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George Ernest Bartlett Adamson (1884–1951)

by Robert Darby

This article was published:

This entry is from the Australian Dictionary of Biography

George Ernest Bartlett Adamson (1884-1951), journalist, was born on 22 December 1884 at Cascade, Ringarooma, Tasmania, son of George Adamson, a miner from Scotland, and his English wife Jane, née Bartlett. The Adamsons shifted to the west coast where Bartlett attended primary schools at Zeehan and Dundas, then worked as a clerk at a mine. About 1914 the family moved to New Zealand. There Adamson became a clerk with the Wellington publishers Whitcombe & Tombs Ltd and later publicity manager for New Zealand Picture Supplies Ltd. On 16 November 1917 he married with Methodist forms Scottish-born Mary Anna McLachlan in her mother's home at Brooklyn; they were to have three sons. Always interested in literature, particularly the English Romantics, he published a volume of verse, Twelve Sonnets (1918).

He was encouraged by its favourable reception in Australia and sailed with his wife for Sydney. Arriving in April 1919, he joined the staff of Smith's Weekly and wrote feature articles, topical verse, jokes and light fiction. In 1923 Adamson left the paper to do freelance work, notably a regular feature in the Sunday News, as well as syndicated crime stories and adventure serials; he also grew fruit at Arcadia and in 1924 helped to establish a packing co-operative for local orchardists. He later founded the slightly salacious Sydneysider which crashed during the Depression, leaving him without a regular income until he rejoined Smith's Weekly in 1935; he was to remain with the paper until it closed in 1950.

Rejected for military service in 1914 on medical grounds, Adamson had been pro-war and anti-Bolshevik. In the 1930s he became an active executive-member of the Fellowship of Australian Writers. In the mid-1930s he promoted the communist-sponsored Writers' League (later Association) which amalgamated with the fellowship in 1938. Although subsequently accused by Miles Franklin and Jean Devanny of factionalism in his activities on the F.A.W. executive, as its president Adamson persuaded the government to increase the vote for the Commonwealth Literary Fund in 1938 and was to suggest liberal changes embodied in the Obscene and Indecent Publications (Amendment) Act of 1946. His experience in the Depression, his relationship with other writers (especially Devanny), and his alarm at fascist triumphs in Europe and authoritarian trends in his own country had led him to join the Communist Party of Australia by 1943.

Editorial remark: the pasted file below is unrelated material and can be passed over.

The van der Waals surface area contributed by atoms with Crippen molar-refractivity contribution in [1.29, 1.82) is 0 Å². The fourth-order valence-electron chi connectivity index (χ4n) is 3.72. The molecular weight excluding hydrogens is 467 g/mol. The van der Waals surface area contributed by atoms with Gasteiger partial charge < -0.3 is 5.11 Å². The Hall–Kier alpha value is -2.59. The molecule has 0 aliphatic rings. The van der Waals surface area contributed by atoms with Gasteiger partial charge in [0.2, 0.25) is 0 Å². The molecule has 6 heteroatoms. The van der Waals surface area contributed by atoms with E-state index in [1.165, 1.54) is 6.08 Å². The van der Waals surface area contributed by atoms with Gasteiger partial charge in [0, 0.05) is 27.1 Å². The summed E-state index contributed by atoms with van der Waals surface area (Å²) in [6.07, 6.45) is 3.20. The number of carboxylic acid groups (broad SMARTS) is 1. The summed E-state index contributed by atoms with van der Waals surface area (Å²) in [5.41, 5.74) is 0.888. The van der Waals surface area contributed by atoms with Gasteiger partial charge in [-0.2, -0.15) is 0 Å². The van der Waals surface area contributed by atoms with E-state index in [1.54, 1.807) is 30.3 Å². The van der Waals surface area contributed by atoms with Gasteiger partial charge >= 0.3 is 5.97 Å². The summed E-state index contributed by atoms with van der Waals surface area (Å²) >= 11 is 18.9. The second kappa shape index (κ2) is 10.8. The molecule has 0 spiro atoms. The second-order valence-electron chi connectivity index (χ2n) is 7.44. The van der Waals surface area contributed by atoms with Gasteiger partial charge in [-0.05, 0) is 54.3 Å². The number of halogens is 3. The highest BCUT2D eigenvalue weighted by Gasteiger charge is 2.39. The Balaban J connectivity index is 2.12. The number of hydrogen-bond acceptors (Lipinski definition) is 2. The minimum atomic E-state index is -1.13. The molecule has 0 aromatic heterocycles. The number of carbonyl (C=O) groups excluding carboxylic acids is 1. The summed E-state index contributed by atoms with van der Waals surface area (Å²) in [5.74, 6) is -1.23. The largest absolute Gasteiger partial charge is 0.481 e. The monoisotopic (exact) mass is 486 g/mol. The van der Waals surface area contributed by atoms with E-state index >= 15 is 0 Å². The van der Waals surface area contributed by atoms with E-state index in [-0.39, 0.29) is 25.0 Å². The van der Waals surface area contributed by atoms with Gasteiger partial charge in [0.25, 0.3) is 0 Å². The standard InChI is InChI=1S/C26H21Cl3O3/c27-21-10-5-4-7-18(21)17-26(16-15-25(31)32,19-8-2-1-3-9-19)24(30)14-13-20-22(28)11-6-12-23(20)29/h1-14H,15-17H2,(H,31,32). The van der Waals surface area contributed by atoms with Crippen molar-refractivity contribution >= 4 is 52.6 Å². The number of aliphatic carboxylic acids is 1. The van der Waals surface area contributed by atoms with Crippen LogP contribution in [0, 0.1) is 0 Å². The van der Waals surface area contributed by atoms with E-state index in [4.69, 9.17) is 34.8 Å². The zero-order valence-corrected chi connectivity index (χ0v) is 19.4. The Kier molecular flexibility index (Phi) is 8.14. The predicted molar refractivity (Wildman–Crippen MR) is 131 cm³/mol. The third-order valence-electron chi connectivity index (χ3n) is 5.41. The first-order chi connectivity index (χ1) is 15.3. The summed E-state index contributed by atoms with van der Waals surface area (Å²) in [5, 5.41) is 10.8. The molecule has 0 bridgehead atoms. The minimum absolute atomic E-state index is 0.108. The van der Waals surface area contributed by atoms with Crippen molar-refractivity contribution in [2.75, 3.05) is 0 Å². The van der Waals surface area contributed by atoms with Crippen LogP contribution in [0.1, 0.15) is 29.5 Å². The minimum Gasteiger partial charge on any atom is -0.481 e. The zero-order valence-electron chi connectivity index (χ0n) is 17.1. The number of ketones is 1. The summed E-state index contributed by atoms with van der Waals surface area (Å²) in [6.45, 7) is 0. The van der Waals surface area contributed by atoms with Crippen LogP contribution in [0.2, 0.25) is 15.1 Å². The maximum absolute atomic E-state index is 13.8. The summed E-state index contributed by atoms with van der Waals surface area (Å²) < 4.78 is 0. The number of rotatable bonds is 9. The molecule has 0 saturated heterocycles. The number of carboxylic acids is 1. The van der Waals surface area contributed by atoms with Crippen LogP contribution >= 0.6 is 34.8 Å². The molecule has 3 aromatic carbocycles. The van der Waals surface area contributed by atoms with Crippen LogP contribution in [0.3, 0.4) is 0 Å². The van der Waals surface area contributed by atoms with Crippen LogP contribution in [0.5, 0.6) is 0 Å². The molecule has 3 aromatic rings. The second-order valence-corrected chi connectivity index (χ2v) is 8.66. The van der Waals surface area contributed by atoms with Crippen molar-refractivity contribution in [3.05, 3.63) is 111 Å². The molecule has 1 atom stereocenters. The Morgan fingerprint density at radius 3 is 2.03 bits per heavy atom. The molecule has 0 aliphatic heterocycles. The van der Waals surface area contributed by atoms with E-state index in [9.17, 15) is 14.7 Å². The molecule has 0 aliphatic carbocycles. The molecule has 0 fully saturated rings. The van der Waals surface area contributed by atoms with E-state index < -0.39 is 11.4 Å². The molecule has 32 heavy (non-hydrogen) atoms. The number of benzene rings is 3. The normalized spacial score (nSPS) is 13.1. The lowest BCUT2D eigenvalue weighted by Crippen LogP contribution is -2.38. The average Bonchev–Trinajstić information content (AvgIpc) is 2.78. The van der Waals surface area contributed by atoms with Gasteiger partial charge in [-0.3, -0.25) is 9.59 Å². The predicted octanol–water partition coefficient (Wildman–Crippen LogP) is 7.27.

Adamson's publications included two collections of leftist political verse, a long erotic poem, Beyond the Sun (privately printed in 1942), bushranger stories, an adventure book for boys and miscellaneous works. Most of his vast journalistic output remains uncollected. As a poet, he was old-fashioned. He typified the survivor on Sydney's Grub Street, the working journalist who could turn his pen to whatever copy was required: in 1939-40 he wrote a poem in praise of airmen for Smith's Weekly and another denouncing the national register for the Workers' Weekly.

Genial, passionate and sometimes obstinate, Adamson was a fighter for civil liberties, a hater of wowsers, an indulgent and often delightful father, and a man who wanted his writing to improve the lot of ordinary people. He was tall and swarthy, with a magnificent voice, and revelled in fresh air, surfing and stonework. Survived by his wife and sons, he died suddenly on 4 November 1951 in Sydney while speaking at the Domain on behalf of the Australian-Soviet Friendship Society. He was cremated after a secular ceremony.

Select Bibliography

  • L. P. Fox, Bartlett Adamson (Syd, 1963)
  • J. Devanny, Point of Departure, C. Ferrier ed (Brisb, 1986)
  • Barjai, 22, 1947, p 28
  • Journalist, Dec 1951
  • Southerly, 13, no 3, 1952
  • Sydney Morning Herald, 27 Oct 1924
  • Tribune (Sydney), 7 Nov 1951
  • Adamson scrapbook (privately held)
  • George Adamson papers (State Library of New South Wales)
  • Miles Franklin papers (State Library of New South Wales)
  • F. D. Davison papers (National Library of Australia)
  • Ryland papers (National Library of Australia).

Related Entries in NCB Sites

Citation details

Robert Darby, 'Adamson, George Ernest Bartlett (1884–1951)', Australian Dictionary of Biography, National Centre of Biography, Australian National University,, accessed 15 July 2024.

© Copyright Labour Australia, 2012

Life Summary [details]


22 December, 1884
Ringarooma, Tasmania, Australia


4 November, 1951 (aged 66)
Sydney, New South Wales, Australia

Cultural Heritage

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